At first sight, Isaac Oboth might appear like a reggae star but he is nothing close to that. Young Isaac Oboth at the age of 17 had hired a local videographer to film his high school prom. The videographer thought he would make a decent profit by making DVDs of the event, and then going on to sell these DVDs to his classmates.

Two weeks after prom, the videographer delivered 250 branded DVDs to Isaac. Full of excitement, he quickly ran up to the school computer laboratory and watched one of the DVDs. The film was simply dreadful! The editing was shoddy, the music was all wrong, it felt like a horrendous first draft. Surprisingly though, his classmates loved it! He sold out in a day. He actually went on to make more copies with extra scenes, called it a “deluxe version” and sold it at a premium price. This experience made Isaac extremely curious about what it takes to make great quality videos. He began searching online and watching videos on how to shoot and edit on YouTube. What began as simple curiosity quickly became an obsession. At some point, he was spending 16 hours a day just playing around with video editing software.

It is peculiar that many highly successful individuals have often suffered tragedy during their childhoods. Perhaps by enduring such hardships, they develop uncommon tenacity and fortitude. In Oboth’s case, by the time he was seven years old, both of his parents had passed away. The young orphan was taken into care by his older brother Ivan, who worked hard to provide for him.

After six months of watching tutorials, Isaac registered Media 256, Ltd. A film and television production company domiciled in Kampala. Today, Media 256 has 10 full-time employees and has shot and produced content from over 36 countries in Africa. Media 256 has done work for brands such as Coca-Cola, United Nations Development Programme, Nestle, United States Agency of International Development, the African Leadership Academy and Cable News Network (CNN). Specifically for CNN, Media 256 shoots and produces African Voices and Marketplace Africa. The company has been profiled by both CNN and the British Broadcasting Corporation (BBC) for its efforts in rewriting the story of Africa.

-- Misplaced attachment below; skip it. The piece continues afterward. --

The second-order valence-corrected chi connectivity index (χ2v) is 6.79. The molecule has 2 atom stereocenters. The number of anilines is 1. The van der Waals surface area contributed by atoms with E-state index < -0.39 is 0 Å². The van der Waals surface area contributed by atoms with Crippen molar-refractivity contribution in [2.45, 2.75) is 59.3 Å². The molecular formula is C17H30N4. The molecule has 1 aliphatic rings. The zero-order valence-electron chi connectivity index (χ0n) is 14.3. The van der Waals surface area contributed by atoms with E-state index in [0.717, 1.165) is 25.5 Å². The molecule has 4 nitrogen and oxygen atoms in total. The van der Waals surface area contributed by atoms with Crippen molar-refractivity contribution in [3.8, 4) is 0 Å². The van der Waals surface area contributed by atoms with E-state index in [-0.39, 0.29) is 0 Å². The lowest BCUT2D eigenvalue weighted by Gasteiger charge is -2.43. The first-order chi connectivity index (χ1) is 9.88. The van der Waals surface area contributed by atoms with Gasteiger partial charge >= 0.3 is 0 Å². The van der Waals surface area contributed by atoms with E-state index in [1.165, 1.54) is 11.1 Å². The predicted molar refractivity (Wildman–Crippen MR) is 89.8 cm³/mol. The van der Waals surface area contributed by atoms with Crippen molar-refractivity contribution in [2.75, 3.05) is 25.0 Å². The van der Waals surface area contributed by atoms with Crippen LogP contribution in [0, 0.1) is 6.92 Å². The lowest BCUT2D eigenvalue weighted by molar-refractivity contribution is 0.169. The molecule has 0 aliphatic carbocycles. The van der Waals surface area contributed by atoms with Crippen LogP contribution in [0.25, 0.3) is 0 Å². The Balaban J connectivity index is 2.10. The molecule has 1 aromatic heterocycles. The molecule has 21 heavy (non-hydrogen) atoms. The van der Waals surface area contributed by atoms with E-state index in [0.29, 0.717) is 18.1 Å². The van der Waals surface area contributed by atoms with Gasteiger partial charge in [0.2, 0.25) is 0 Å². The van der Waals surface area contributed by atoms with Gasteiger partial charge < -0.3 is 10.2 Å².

The media master has received recognition for his entrepreneurship journey as well. In 2011, he won the Young Achiever’s Award for Film and Television. The award was presented to him by the presidents of both Uganda and Rwandan and the Queen of Buganda. In 2012, Isaac was recognized as an Anzisha Fellow. And in 2014, 2015 and 2016, he has listed on Forbes “Top 30 under 30 most promising entrepreneurs in Africa.” Isaac’s dream is to sustainably create films and TV shows that showcase and celebrate African resilience, ingenuity and beauty.

Will you be the next Isaac Oboth?

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